The Hursey Center’s massing is deliberately simple. A four-sided irregular polygon in footprint, the building avoids any accidental alignments with its adjacent buildings, which are arranged organically around the Green. As a result, it is an unmistakably independent form, an object free from the rules that regulate the other buildings around the Green’s perimeter.
Despite this, the building is relatively quiet and subtle. Viewed from the south, where the building’s footprint is widest, its large roof is low, slightly sloped and planted, essentially suggesting a continuation of the Green. On its north side, where the Hursey Center ‘completes’ the open quadrangle surrounded on its other sides by the University’s library and cultural center complex, the new building is narrower and unexpectedly tall, its lower level having emerged from the landscaped slope. Generous gaps around the building’s four sides ensure that the new array of campus spaces created by its central placement within the Main Green flows continuously.
Clad in grey polished porcelain panels, the Hursey Center’s taut surfaces reflect the sky and the tall woods that encircle the campus. Deep cutouts on the north and south facades, each associated with a new brick plaza, signify building entries and provide refuge from weather and sun. Strategically located expanses of floor-to-ceiling glazing provide expansive views into the Street and connect occupants to exterior site features. On the building’s long east and west facades, punched windows are optimized for energy performance and daylight penetration; large operable overhead doors enable two of the engineering labs to open onto a prominent campus path.
The Hursey Center features a new type of green roof, referred to as a comprehensive green roof, that combines the benefits of intensive and extensive green roof systems. The lightest and most biologically diverse green roof currently available, it will grow native plants, flowers, perennials and grasses, and is a stopping point for migratory species like birds and butterflies. These same plantings also appear in the new meadows east and west of the building, propagating the project’s sphere of influence further into the campus.
The Hursey Center incorporates an impressive array of passive design strategies and energy-efficient building systems, including hydronic fan coil units and a high-efficiency air-cooled chiller. Lighting is 100% LED and incorporates daylight and occupancy controls. The 5-inch deep green roof absorbs rainwater equivalent to a typical 8-inch stormwater system and helps to prevent floods, overflows and other water-related issues. Each façade responds carefully to considerations of solar orientation, internal program and site-specific context. With high density and extremely low absorption rates, the open-joint porcelain cladding rejects dirt and is maintenance-free.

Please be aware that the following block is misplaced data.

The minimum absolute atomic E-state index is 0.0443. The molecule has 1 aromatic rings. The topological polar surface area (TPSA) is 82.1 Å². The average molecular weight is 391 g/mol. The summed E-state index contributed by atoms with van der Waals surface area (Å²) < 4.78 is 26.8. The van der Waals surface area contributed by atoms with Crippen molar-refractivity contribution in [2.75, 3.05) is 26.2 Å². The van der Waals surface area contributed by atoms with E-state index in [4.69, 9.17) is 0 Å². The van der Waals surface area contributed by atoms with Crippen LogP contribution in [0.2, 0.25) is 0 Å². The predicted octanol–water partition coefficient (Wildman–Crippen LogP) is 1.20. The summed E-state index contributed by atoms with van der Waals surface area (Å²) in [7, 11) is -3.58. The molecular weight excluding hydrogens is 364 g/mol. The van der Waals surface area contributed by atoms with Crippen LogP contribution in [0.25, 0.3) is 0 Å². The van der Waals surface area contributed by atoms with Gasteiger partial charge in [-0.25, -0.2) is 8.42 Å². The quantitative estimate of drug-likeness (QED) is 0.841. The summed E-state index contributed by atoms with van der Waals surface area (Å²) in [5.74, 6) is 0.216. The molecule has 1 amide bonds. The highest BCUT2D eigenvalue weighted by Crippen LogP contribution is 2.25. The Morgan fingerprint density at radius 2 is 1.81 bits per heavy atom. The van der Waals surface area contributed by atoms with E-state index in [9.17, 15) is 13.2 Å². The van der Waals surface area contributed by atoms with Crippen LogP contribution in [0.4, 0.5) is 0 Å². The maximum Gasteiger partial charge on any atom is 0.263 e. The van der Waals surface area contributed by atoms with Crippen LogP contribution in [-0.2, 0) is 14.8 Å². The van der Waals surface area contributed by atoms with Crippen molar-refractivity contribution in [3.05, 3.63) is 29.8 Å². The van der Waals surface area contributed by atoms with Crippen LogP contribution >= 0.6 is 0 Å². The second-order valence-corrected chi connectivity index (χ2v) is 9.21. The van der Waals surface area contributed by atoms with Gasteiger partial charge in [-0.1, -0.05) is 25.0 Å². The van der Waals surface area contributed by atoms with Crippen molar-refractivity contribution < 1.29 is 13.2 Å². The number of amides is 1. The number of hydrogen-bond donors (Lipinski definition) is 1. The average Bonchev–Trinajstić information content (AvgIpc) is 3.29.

In contrast to the Hursey Center’s simple and understated exterior, its interior environment is visually dynamic and complex. In plan, the building is organized around a multistory, skylit central space—the ‘Street’—that links the upper and lower level campus entrances. Conceived of as an interior extension of the campus’s main north-south pathway, the Street is intended to serve both building occupants and the campus community at large. Within the Street, a rich network of lobbies, bridges, overlooks and floor openings offers unobstructed views into the instructional, research and meeting spaces on either side—engineering to the west, health sciences to the east.
To maximize the visual impact of this experience, interior program spaces are stepped in plan so that each has its own full-height corner window. The highly graphic interplay between opposing architectural qualities—projecting and recessive corners; transparency and opacity; lightness and darkness; inside and outside; orthogonal and diagonal lines—invites occupants and visitors to thoroughly immerse themselves within the inner life of the building. Interior materials include cork produced with waste material from wine stopper production; glass and solid surface guardrails and stair enclosures; oak doors and transoms; and polished concrete flooring.